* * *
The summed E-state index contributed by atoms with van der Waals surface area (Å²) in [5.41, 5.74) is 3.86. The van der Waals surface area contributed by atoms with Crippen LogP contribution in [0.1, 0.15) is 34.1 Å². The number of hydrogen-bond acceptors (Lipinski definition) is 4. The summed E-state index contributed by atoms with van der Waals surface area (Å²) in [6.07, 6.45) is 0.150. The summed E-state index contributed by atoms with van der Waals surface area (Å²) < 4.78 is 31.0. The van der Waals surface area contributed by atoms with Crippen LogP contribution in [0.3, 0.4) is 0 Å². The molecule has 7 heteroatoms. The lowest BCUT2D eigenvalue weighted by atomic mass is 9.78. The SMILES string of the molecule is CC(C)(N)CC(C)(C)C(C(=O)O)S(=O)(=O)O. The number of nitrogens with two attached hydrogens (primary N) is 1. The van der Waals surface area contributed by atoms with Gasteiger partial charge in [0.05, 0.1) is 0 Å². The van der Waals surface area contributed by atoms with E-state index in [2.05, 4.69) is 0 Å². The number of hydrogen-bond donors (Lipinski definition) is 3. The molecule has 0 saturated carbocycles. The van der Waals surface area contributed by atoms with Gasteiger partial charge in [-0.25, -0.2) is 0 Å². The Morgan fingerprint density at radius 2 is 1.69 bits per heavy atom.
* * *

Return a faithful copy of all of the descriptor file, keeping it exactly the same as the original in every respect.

The summed E-state index contributed by atoms with van der Waals surface area (Å²) in [5.41, 5.74) is 3.86. The van der Waals surface area contributed by atoms with Crippen LogP contribution in [0.1, 0.15) is 34.1 Å². The number of hydrogen-bond acceptors (Lipinski definition) is 4. The summed E-state index contributed by atoms with van der Waals surface area (Å²) in [6.07, 6.45) is 0.150. The summed E-state index contributed by atoms with van der Waals surface area (Å²) < 4.78 is 31.0. The van der Waals surface area contributed by atoms with Crippen LogP contribution in [0.3, 0.4) is 0 Å². The molecule has 7 heteroatoms. The lowest BCUT2D eigenvalue weighted by atomic mass is 9.78. The SMILES string of the molecule is CC(C)(N)CC(C)(C)C(C(=O)O)S(=O)(=O)O. The number of nitrogens with two attached hydrogens (primary N) is 1. The van der Waals surface area contributed by atoms with Gasteiger partial charge in [0.05, 0.1) is 0 Å². The van der Waals surface area contributed by atoms with E-state index in [2.05, 4.69) is 0 Å². The number of hydrogen-bond donors (Lipinski definition) is 3. The molecule has 0 saturated carbocycles. The van der Waals surface area contributed by atoms with Gasteiger partial charge in [-0.25, -0.2) is 0 Å². The Morgan fingerprint density at radius 2 is 1.69 bits per heavy atom.